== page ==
Comments on: Poppy Cultivation Flourishes in Taliban-Controlled Portions of Afghanstian (and in the Other Parts, too) http://poliblogger.com/?p=12423 A rough draft of my thoughts... Fri, 05 Oct 2007 18:07:21 +0000 http://wordpress.org/?v=2.0.4 by: Bill Vess http://poliblogger.com/?p=12423#comment-1364336 Fri, 31 Aug 2007 02:06:09 +0000 http://poliblogger.com/?p=12423#comment-1364336 I guess that is the problem from the Gov't point of view as well. They hope the money will do something; it does not, but they can't cut it because then they are "soft on drugs". Worthwhile to read the UNDP studies on development alternative incomes in Northern Thailand. Cut flowers resulted in 40x more income to the farmers and drug growing is now pretty much gone( eg "drug dealers live with their mother"). Need a Manhatten project to develop other streams of income for these folks. My guess is that drugs will always we with us, but getting them (mostly)out of South Asia would be a big plus. I guess that is the problem from the Gov’t point of view as well. They hope the money will do something; it does not, but they can’t cut it because then they are “soft on drugs”.

Worthwhile to read the UNDP studies on development alternative incomes in Northern Thailand. Cut flowers resulted in 40x more income to the farmers and drug growing is now pretty much gone( eg “drug dealers live with their mother”). Need a Manhatten project to develop other streams of income for these folks. My guess is that drugs will always we with us, but getting them (mostly)out of South Asia would be a big plus.

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by: Dr. Steven Taylor http://poliblogger.com/?p=12423#comment-1364283 Mon, 27 Aug 2007 02:19:16 +0000 http://poliblogger.com/?p=12423#comment-1364283 That is, of course, a complex question. I will say this for now, and I think it is key--we need a serious, real debate about what is working and what isn't. And, at a minimum, we need to admit that despite spending billions and billions, that we are not getting good return on investment. By own metrics (price, supply, use) we are failing and yet the response is always to just spend more money. We need to recognize that the supply side attacks don't work. We may also need to admit to ourselves that no matter what we do, a certain percentage of the population will use these substances. So yes, some sort of legalization and public health approach makes more sense. Is it a panacea? No. But anyone who can look at the current situation and say that is it working is simply incorrect. The sad thing about the entire discussion is that there is no panacea. The problem is here, and we need to stop acting like we can make it go away. That is, of course, a complex question.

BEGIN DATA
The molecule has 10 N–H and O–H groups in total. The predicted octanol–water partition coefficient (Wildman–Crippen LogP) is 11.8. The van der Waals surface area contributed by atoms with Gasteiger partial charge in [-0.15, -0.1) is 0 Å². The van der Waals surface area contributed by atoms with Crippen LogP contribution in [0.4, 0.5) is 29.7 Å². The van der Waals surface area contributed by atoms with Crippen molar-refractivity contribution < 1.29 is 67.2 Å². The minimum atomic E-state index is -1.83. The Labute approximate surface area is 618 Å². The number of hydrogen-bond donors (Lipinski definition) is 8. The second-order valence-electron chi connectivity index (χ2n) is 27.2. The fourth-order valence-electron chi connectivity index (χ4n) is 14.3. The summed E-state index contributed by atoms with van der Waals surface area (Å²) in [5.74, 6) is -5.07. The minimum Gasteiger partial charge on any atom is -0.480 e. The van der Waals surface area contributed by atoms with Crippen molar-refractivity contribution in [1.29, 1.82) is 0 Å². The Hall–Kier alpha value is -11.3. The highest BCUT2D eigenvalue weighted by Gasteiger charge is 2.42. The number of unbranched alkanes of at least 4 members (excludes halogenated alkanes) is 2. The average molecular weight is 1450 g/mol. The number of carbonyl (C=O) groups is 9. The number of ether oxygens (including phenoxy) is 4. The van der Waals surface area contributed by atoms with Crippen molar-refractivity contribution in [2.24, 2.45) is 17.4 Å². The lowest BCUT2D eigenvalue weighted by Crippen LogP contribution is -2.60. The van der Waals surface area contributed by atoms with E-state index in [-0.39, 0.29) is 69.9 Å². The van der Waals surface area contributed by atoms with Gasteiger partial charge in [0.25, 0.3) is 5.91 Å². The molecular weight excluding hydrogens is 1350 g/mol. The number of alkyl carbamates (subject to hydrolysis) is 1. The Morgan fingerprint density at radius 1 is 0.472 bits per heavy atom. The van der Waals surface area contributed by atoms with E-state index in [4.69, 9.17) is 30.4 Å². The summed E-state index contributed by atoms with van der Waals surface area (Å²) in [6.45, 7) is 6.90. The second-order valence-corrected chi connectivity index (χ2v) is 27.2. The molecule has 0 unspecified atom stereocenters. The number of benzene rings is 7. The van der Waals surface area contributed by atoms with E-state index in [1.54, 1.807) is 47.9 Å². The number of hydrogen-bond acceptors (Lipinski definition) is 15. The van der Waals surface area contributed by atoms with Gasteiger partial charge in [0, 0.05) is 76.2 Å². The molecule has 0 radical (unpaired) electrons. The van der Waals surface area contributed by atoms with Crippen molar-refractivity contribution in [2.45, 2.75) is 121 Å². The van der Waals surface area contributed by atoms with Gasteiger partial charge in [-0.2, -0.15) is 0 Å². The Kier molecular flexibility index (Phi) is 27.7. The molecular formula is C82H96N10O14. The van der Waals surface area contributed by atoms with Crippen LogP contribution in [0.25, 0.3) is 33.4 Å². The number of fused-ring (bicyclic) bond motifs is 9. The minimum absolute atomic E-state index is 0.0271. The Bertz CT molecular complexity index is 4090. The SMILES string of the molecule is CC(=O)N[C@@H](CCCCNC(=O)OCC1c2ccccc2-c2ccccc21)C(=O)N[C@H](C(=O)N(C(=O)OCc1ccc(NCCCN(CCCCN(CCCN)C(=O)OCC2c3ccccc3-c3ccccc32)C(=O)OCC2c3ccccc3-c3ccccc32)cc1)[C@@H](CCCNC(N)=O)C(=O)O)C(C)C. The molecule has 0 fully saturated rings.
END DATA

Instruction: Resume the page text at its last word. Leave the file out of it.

I will say this for now, and I think it is key–we need a serious, real debate about what is working and what isn’t. And, at a minimum, we need to admit that despite spending billions and billions, that we are not getting good return on investment. By own metrics (price, supply, use) we are failing and yet the response is always to just spend more money.

We need to recognize that the supply side attacks don’t work. We may also need to admit to ourselves that no matter what we do, a certain percentage of the population will use these substances. So yes, some sort of legalization and public health approach makes more sense.

Is it a panacea? No. But anyone who can look at the current situation and say that is it working is simply incorrect.

The sad thing about the entire discussion is that there is no panacea. The problem is here, and we need to stop acting like we can make it go away.

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by: Bill Vess http://poliblogger.com/?p=12423#comment-1364282 Mon, 27 Aug 2007 01:47:29 +0000 http://poliblogger.com/?p=12423#comment-1364282 What is your proposed solution? What is your proposed solution?

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